7. Operators with insufficient training in ammonia refrigeration operations and safety awareness

Correct it: Per process safety management (PSM), ensure personnel involved with the operation and maintenance of the ammonia system receive initial training and refresher training at least every three years and/or when equipment is upgraded.

8. Unsafe access to frequently used valves, equipment and switches

Controls and items that require maintenance should ideally be accessible from the ground. When they aren’t, there still needs to be a safe way to access them.

Correct it:  Items installed high up should have a catwalk or a clear path accessible via a scissor lift or ladder. For out-of-reach valves, there is the option of using a chain actuator.

9. Leak detection systems that are either nonexistent, inoperable, not calibrated or not tied to ventilation systems

Correct it: Perform annual testing on your leak detection systems to ensure alarms work properly.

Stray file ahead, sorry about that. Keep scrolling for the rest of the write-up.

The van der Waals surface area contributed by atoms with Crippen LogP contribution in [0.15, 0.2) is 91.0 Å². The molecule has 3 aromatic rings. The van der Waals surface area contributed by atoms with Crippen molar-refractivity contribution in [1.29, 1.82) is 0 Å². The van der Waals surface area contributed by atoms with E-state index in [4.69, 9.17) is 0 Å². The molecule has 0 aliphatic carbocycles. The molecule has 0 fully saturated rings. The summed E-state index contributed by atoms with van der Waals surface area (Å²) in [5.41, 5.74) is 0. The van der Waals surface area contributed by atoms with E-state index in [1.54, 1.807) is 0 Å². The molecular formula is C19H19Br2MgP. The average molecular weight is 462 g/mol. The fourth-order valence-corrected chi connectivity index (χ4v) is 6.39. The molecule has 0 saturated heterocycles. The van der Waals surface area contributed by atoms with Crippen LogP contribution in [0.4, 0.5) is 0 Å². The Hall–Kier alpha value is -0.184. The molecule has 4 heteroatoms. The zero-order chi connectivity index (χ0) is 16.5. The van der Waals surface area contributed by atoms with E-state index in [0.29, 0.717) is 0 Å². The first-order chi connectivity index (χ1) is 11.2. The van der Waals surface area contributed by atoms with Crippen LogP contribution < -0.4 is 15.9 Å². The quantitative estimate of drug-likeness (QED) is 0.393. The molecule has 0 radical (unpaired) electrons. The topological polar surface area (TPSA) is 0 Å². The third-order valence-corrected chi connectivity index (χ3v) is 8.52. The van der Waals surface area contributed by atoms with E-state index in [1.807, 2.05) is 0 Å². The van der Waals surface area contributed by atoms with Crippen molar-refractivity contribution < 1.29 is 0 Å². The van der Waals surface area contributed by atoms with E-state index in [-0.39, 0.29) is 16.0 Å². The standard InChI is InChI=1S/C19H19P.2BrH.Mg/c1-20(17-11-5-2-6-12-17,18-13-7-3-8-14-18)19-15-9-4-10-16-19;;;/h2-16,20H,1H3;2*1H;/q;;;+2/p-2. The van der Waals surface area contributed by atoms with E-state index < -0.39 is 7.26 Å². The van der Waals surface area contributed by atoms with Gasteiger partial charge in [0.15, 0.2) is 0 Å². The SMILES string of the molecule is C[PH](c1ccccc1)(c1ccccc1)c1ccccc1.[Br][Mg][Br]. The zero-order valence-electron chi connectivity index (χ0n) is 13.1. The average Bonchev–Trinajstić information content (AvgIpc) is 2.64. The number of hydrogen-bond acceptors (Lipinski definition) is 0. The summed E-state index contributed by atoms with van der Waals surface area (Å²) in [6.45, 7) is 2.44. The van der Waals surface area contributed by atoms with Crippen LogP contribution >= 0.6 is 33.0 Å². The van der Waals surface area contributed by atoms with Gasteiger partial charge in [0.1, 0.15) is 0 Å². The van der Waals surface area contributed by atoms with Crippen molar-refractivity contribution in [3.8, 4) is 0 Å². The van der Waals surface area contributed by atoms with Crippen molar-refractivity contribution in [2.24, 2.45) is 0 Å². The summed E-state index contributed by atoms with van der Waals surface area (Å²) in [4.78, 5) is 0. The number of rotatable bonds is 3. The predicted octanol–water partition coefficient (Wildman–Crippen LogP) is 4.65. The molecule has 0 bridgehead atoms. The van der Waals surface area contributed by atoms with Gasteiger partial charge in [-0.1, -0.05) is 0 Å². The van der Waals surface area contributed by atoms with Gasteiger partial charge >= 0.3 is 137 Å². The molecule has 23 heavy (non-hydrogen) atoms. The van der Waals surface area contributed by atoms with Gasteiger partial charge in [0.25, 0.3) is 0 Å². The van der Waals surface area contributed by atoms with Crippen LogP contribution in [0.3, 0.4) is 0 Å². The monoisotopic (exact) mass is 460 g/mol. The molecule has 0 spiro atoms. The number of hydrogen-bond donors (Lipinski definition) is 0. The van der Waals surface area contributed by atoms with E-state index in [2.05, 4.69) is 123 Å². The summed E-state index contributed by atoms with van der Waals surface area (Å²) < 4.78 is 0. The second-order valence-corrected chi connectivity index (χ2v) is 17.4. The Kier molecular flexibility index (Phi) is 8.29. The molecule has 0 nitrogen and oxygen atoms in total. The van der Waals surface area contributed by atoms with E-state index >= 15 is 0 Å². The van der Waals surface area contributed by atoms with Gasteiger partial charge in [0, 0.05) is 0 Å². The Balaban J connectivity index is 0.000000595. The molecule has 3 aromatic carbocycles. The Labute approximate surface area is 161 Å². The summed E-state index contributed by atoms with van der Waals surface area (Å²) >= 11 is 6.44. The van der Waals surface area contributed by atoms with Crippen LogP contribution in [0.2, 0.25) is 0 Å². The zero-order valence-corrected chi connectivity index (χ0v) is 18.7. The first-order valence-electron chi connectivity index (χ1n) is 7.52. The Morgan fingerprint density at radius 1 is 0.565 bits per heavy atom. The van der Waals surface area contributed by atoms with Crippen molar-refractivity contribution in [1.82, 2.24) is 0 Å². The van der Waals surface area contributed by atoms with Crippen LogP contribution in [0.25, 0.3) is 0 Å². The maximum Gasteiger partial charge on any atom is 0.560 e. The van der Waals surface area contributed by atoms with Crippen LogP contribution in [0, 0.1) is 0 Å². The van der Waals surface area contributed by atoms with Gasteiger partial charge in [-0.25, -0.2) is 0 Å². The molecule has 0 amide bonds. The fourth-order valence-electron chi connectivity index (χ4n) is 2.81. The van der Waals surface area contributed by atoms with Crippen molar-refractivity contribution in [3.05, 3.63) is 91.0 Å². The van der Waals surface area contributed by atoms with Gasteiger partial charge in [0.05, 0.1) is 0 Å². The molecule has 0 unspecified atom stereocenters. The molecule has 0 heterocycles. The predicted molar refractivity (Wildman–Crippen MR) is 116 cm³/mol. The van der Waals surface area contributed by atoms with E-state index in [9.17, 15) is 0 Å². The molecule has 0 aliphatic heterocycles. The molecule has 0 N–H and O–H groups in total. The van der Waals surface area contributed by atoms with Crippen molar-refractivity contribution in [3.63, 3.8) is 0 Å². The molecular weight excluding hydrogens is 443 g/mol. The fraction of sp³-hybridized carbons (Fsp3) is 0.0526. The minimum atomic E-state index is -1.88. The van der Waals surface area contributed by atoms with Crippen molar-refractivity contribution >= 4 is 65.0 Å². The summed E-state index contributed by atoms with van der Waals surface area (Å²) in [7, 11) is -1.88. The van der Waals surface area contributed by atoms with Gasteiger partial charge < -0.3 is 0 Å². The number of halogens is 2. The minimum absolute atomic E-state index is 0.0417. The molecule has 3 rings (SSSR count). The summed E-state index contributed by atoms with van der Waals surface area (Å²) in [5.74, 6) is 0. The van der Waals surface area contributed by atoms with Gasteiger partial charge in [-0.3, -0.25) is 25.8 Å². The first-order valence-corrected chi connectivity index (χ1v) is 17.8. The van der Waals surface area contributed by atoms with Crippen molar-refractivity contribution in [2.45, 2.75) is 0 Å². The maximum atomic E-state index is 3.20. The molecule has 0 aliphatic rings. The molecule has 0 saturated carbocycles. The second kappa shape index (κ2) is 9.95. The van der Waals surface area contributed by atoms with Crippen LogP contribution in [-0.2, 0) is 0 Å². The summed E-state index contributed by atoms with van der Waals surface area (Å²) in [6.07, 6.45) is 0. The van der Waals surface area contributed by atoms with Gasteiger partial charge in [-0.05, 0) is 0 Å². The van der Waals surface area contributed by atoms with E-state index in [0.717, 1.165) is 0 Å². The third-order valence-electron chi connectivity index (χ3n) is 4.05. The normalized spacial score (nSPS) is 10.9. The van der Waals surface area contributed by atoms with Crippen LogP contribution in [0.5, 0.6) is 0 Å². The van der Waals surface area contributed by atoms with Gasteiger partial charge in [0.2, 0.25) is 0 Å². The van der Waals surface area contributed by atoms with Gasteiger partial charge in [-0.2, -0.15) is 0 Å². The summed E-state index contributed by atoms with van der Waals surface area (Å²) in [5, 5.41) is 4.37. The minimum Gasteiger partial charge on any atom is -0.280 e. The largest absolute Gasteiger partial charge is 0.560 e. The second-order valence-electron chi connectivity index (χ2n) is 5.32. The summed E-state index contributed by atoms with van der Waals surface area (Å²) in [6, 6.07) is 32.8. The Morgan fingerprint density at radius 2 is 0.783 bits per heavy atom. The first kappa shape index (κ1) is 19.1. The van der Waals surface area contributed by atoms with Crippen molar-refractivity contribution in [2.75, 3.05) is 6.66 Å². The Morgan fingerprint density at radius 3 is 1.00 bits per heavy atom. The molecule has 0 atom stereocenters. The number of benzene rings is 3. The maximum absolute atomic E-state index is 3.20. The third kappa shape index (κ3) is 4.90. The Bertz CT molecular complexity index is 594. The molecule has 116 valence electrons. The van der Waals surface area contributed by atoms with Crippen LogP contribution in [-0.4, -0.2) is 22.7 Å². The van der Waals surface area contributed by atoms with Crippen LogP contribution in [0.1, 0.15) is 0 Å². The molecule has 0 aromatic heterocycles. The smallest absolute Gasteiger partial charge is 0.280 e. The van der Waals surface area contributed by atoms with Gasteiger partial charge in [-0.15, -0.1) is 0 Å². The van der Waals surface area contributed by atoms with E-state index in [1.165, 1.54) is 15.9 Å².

10. Uncapped vent/drain valves

Correct it: Ensure all valves open to the atmosphere have a pipe plug or cap installed.

11. Removed/propped spring-return oil drain valves

Because oil draining valves have a spring-return mechanism, personnel must actively hold them open to drain oil from the system low-points. In an instant, the individual can let go and the draining will stop. Some personnel don’t like having to hold the valve open and have either removed the spring-return valve entirely or will prop the valve open during draining. This is extremely dangerous and has led to major ammonia releases and fatalities in the past.

Correct it: Always utilize self-closing, spring-loaded valves for oil draining. Keep them in good working order and never remove them or rig them to stay open after someone lets go.

12. Gas mask systems are not readily accessible

Correct it: Keep gas mask systems close to the ammonia source (but not in the machinery room) and ensure operators know where they are and how to properly wear them.

13. Heavy ice buildup on piping and components; not taking weight into consideration

Some pipes (those below 32°F) will build frost either because they are not insulated or not insulated properly. The ice will continue to thicken, adding considerable weight. Pipe supports and the building are not designed to hold this extra weight and will burst.